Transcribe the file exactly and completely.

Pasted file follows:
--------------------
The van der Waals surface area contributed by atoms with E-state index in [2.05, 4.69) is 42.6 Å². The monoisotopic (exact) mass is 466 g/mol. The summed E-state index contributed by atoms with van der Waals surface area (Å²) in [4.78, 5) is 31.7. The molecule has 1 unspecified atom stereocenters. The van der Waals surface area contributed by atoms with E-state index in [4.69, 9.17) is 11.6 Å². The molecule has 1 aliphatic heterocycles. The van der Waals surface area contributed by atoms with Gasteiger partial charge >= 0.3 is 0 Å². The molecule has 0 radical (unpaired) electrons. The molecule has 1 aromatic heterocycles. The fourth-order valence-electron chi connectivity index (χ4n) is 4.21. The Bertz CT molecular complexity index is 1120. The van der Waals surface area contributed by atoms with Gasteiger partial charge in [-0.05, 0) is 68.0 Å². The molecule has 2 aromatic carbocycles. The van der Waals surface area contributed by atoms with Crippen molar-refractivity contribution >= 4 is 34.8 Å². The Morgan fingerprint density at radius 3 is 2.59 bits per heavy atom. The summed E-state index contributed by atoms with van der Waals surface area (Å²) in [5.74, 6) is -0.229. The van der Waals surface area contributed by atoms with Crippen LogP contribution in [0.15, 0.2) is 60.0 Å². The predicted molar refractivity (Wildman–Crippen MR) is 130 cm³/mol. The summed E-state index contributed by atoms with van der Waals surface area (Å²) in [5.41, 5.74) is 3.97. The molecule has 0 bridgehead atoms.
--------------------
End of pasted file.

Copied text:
The van der Waals surface area contributed by atoms with E-state index in [2.05, 4.69) is 42.6 Å². The monoisotopic (exact) mass is 466 g/mol. The summed E-state index contributed by atoms with van der Waals surface area (Å²) in [4.78, 5) is 31.7. The molecule has 1 unspecified atom stereocenters. The van der Waals surface area contributed by atoms with E-state index in [4.69, 9.17) is 11.6 Å². The molecule has 1 aliphatic heterocycles. The van der Waals surface area contributed by atoms with Gasteiger partial charge >= 0.3 is 0 Å². The molecule has 0 radical (unpaired) electrons. The molecule has 1 aromatic heterocycles. The fourth-order valence-electron chi connectivity index (χ4n) is 4.21. The Bertz CT molecular complexity index is 1120. The van der Waals surface area contributed by atoms with Gasteiger partial charge in [-0.05, 0) is 68.0 Å². The molecule has 2 aromatic carbocycles. The van der Waals surface area contributed by atoms with Crippen molar-refractivity contribution >= 4 is 34.8 Å². The Morgan fingerprint density at radius 3 is 2.59 bits per heavy atom. The summed E-state index contributed by atoms with van der Waals surface area (Å²) in [5.74, 6) is -0.229. The van der Waals surface area contributed by atoms with Crippen LogP contribution in [0.15, 0.2) is 60.0 Å². The predicted molar refractivity (Wildman–Crippen MR) is 130 cm³/mol. The summed E-state index contributed by atoms with van der Waals surface area (Å²) in [5.41, 5.74) is 3.97. The molecule has 0 bridgehead atoms.